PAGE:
Since the beginning of 2014, over $100 million has been invested into bitcoin startups. As the infrastructure develops it will be much easier for consumers and merchants to use bitcoin. The objective is to feasibly be able to present bitcoin to someone, even someone like my mom whose never seen it before, and have her reasonably be able to use it. PayPal, along with major banks, should also feel comfortable getting involved. While big banks likely loathed bitcoin at first due to its competing use as a store of value, many have started to change their attitude. Xapo is a bitcoin wallet provider that recently received $20 million in venture capital funding. They store their bitcoins in multiple continents, offline, which keeps them out of the reach of hackers. The vaults are underground and each have multiple armed guards. More recently, they've started taking pre-orders for the first ever bitcoin debit card. The card will be usable though MasterCard's existing network making it possible to use in the 28,000,000 locations that MasterCard works. You can even walk up to an existing ATM and withdraw cash. This implementation of a transitionary technology is a big step forward for the ecosystem. It shows that bitcoin can coexist with the mainstream financial services industry.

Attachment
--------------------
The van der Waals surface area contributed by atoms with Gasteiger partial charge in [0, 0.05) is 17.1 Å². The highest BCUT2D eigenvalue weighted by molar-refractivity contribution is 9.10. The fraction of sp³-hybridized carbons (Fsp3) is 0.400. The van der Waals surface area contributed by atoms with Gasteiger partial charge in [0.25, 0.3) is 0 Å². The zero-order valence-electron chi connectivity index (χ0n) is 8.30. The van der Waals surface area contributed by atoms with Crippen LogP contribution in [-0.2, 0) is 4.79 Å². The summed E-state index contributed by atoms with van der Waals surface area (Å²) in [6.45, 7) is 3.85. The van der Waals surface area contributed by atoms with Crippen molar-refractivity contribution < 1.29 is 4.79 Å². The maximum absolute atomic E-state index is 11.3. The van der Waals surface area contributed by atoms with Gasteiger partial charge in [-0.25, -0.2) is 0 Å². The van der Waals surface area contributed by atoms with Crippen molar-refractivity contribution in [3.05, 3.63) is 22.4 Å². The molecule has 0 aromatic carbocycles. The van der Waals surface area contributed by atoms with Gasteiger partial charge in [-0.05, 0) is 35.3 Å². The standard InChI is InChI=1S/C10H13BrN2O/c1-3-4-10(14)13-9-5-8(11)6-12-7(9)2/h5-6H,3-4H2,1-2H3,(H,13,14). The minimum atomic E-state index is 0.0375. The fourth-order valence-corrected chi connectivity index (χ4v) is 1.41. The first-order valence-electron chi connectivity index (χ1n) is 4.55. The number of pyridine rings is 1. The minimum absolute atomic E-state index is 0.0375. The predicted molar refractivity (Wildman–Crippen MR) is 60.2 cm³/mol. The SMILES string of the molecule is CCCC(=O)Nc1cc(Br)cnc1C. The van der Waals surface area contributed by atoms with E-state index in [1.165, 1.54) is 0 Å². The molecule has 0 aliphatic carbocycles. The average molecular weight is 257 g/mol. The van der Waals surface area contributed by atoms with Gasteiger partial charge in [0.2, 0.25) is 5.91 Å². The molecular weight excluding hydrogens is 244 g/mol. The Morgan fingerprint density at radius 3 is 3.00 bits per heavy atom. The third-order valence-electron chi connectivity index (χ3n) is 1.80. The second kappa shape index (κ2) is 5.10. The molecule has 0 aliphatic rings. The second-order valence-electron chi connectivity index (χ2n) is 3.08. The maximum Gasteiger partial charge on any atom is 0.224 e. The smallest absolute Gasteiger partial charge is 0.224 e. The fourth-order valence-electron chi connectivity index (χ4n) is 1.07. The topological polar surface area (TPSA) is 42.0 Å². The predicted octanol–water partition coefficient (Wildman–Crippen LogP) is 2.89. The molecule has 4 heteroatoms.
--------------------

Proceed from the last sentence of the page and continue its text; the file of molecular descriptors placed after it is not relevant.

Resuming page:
Innovation in technology is one of the recent causes of economic shift. It has affected the economy as a whole. New ways of conducting business have resulted in greater convenience for the parties involved. Large corporations, like Overstock.com, one of the world's largest online retailers, have welcomed the digital currency. "It can make our money more robust," say their CEO, Patrick Bryne, a disciple of the Austrian school of economics. Bryne has always been an unorthodox thinker and he took a big risk being the first big public company to start accepting bitcoins. It's turning out to be a very savvy business decision as Overstock passed $1 million in bitcoin sales in less than two months. Not only are bitcoin sales showing up their bottom line, but they're also attracting new customers. Overstock is seeing increased engagement while simultaneously avoiding saving on transaction fees. 60% of bitcoin sales are coming from new customers who are also spending more than average. Other prominent companies such as Victoria's Secret, Zynga, Cheapflights, the Sacramento Kings basketball team, and dozens of others have all starting accepting bitcoin in 2014. The exponential growth in merchant adoption is a further sign that the ecosystem is maturing.